Pre-code ribaldry served comedy best. Wheeler and Woolsey played like the opening act at a men’s smoker. Their stuff was sufficiently blue as to propel them to top spot among feature comedy teams for as long as Code police were napping. With patter traveling at speeds censors were hard pressed to keep up with, Wheeler and Woolsey, like Mae West, were weakened by eventual Code enforcement, their comedies subsequent to 1934 being shots diluted. Pretty soon people forgot how funny they'd once been, especially since pre-code W&W features were either halted at the reissue gate or trimmed to the point of incoherence. So This Is Africa (shown here) was one we saw at a Cinecon some years back. Program notes forecast no-holds-barred gaiety, but the 35mm print furnished by Columbia was unexpectedly Code-cut and drained of what we knew were the spiciest bits. This colorful trade ad from RKO sums up Wheeler and Woolsey’s essential appeal. They were the bawdiest act in town and profits reflected it. Other comedians would mimic their burlesques. Nearly as uninhibited were The Marx Brothers, who seized a pre-code advantage as each of their Paramount comedies emerged racier than the last. By Monkey Business, they’d stake claims in Thelma Todd’s stateroom and were boudoir bound with her in Horse Feathers. Both were popular enough to be revived through the thirties and forties with all the scissoring those later playdates implied. I’m betting all five of their Paramount comedies are currently missing something, as each played heavily in art and revival houses and must certainly have fallen under shears over those thirty years the Code was enforced. To this date, the Marxes’ best sequence with Todd in Horse Feathers is so jumbled as to make little sense at all. Modern audiences wonder why characters fairly leap about the room. Well, that’s not acrobatics --- it’s splices --- and these look to be permanent fixtures in every print of that film to come. Other comics indulged abandon pre-code allowed. His circumstances compromised for having signed with MGM, even Buster Keaton became the object of vampish wiles in many of that comedian's talking features. Would Buster at the creative helm have sanctioned stills like this one from What, No Beer, wherein his (yet-another) Elmer falls prey to seductress Phyllis Barry? She was among actresses primarily utilized to model undergarments for studio photographers and if not for happenstance of appearing with Keaton, we might not remember her at all.
Flesh-peddling as handmaiden to pre-code was addressed head-on by Paramount in a 1934 comedy few remember called Search For Beauty. I doubt if it’s been shown much of anywhere since I was in elementary school (if then), but it’s a pip and sure enough lays things on the line where vulgar exploitation practices are concerned. Though not about Hollywood, Search For Beauty reveals more about that town’s inner workings, and unholy alliance with sleazy press, than most any pre-code I can think of. The title refers to a contest launched by unscrupulous publishers. In fact, Paramount held its own nationwide search for beauties to fatten contract rosters and call attention to the film. The story revolves around male and female athletes ensnared by con artists Robert Armstrong and James Gleason, whose plan is to expose their pulchritude in a trashy magazine (clearly inspired by Film Fun, Saucy Movie Tales, and the like) before prostituting them outright at a hotel and resort to be frequented by drunks and libertines. A sleaze factor less apparent then fairly shouts to us now that we’re better informed as to shenanigans going on behind studio walls in the thirties. Photographers seduce innocents into compromising poses to accompany confession stories, and though it’s played (mostly) for comedy, I’m guessing a lot of what we’re seeing was the goods, however much Paramount yoks it up. Straight arrow swim champ Larry "Buster" Crabbe breaks up the racket with minimal effort, but we know the real exploitation machine would have spat him out well chewed. So-called winners of Paramount's Search For Beauty tour appear throughout the film in glimpses and montage. Recognizable among them is Ann Sheridan. She talked about the contest and her start at Paramount in late interviews. Virtually all the young people coming west on the train washed out and headed home within the year. Ones who persisted chanced the likes of real-life Armstrongs and Gleasons. The hotel/resort in Search For Beauty hints as to what might happen to those less cautious. I wonder how many exhibitor conventions played out just like these tawdry (and not a little disturbing) scenes in Search For Beauty, minus a Buster Crabbe to come to the rescue. Writer-director David Stenn tells a harrowing story of such an occasion in his recent documentary Girl 27. I’d recommend it as a sobering companion feature with Search For Beauty.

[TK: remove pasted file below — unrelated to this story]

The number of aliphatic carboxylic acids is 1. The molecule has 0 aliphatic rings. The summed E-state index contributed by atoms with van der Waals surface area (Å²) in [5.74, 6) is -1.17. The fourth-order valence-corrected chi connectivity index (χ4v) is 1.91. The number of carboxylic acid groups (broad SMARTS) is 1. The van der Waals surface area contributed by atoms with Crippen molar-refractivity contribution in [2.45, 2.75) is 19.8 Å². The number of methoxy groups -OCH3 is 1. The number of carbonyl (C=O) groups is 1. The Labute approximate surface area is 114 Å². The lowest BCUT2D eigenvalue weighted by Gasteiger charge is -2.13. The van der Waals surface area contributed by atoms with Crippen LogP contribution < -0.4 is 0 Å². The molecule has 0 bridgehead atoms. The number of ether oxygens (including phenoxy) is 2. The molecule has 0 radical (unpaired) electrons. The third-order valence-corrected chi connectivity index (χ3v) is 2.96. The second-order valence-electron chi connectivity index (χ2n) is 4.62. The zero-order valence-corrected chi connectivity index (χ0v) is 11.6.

Speaking of hotel bacchanals, what of Convention City? Will we ever get to see it? Did Jack Warner really order it destroyed? My guess (and mind you, all any of us can do is guess) would be a hopeful maybe to the first and an informed yes to the second. I’m told Convention City was indeed junked, as that was the word entered on studio records. Junked 12/27/48 is how it reads. The question, of course, is why? Again I’m guessing, but I’d say it was nitrate decomposition. Warners had destroyed a number of negatives during the late forties and fifties for that reason. They were useless as pre-print and increasingly dangerous to maintain. Nitrate in good condition can be a hazard. Jelly and/or powdered remnants are that much more incendiary --- and why bear expense of storing a thing gone bad? A lot of hotly sought titles went this way. Harry Langdon’s Heart Trouble was similarly junked, probably for the same reason. As to stories of Jack Warner destroying Convention City for reasons of content, I don’t think so. This was an "A" feature that cost $239K to produce. It realized $384K in domestic revenue and $138K foreign. There was an eventual profit of $53K. Certainly this was a corporate asset no one, including Jack Warner, would dispose of so casually. Any heat surrounding Convention City would certainly have cooled by 1948, except for that generated by a nitrate fire should it combust and take out hundreds of other negatives sharing space in a warehouse. A little sad to think a pre-code totem like Convention City should be disposed of for such prosaic reason, but what of surviving foreign negatives? There was one sent to Warner facilities in Spain on 4/18/34. Was it eventually junked as well? Our best hope may lie in 35 or 16mm prints shelved and forgotten here or abroad. If Convention City exists on safety stock, it would almost have to be 16mm, as that 1948 destruction date of the US negative predated the common usage of 35mm safety stock. Would Convention City have been printed in 16mm, and if so, why? I’m convinced it was never available for non-theatrical rental. Possibly one of the cast or crew members got a print out of Warners sometime after the film was released, but obtaining those wasn’t easy, even for the biggest names on contract rosters (ask Errol Flynn). Still, a print might have been generated for in-house use and eventually smuggled out, but who’d have it now? Assuming some individual, or estate, were in possession, would they realize the value of a Convention City in their garage, or care if they did? Historians assume the film disappeared after its general 1933-34 release, but Ron Hutchinson of the Vitaphone Project discovered at least one booking in 1937, three years after Code crackdowns would presumably have taken Convention City out of circulation. Mark Vieira confirmed Warner’s application for a reissue and the PCA’s rejection of same, so that 1937 engagement was likely enabled by a local WB exchange with a print still on hand and willingness to make same available for minimal cost. Chances are exhibitor/exchange was unaware of the film's banishment from release charts. We could wonder how many years such stragglers lasted before the last Convention City was bandsawed, though we're safer in assuming none of these exchange prints are left, particularly in light of fact that Warner depots are themselves pretty much gone. My hopeful maybe for Convention City's eventual sighting is inspired by unexpected discoveries still being made of seemingly impossible quarry. Who’d have dreamed Beyond The Rocks and Bardelys The Magnificent would turn up? An uncut Baby Face sat quietly on Library Of Congress shelves before someone happened to examine it. What else remains to be exhumed there? Imagine if someone extended money and manpower for a truly exhaustive inventory of such facilities. Is Convention City yet hiding in some archive’s plain sight?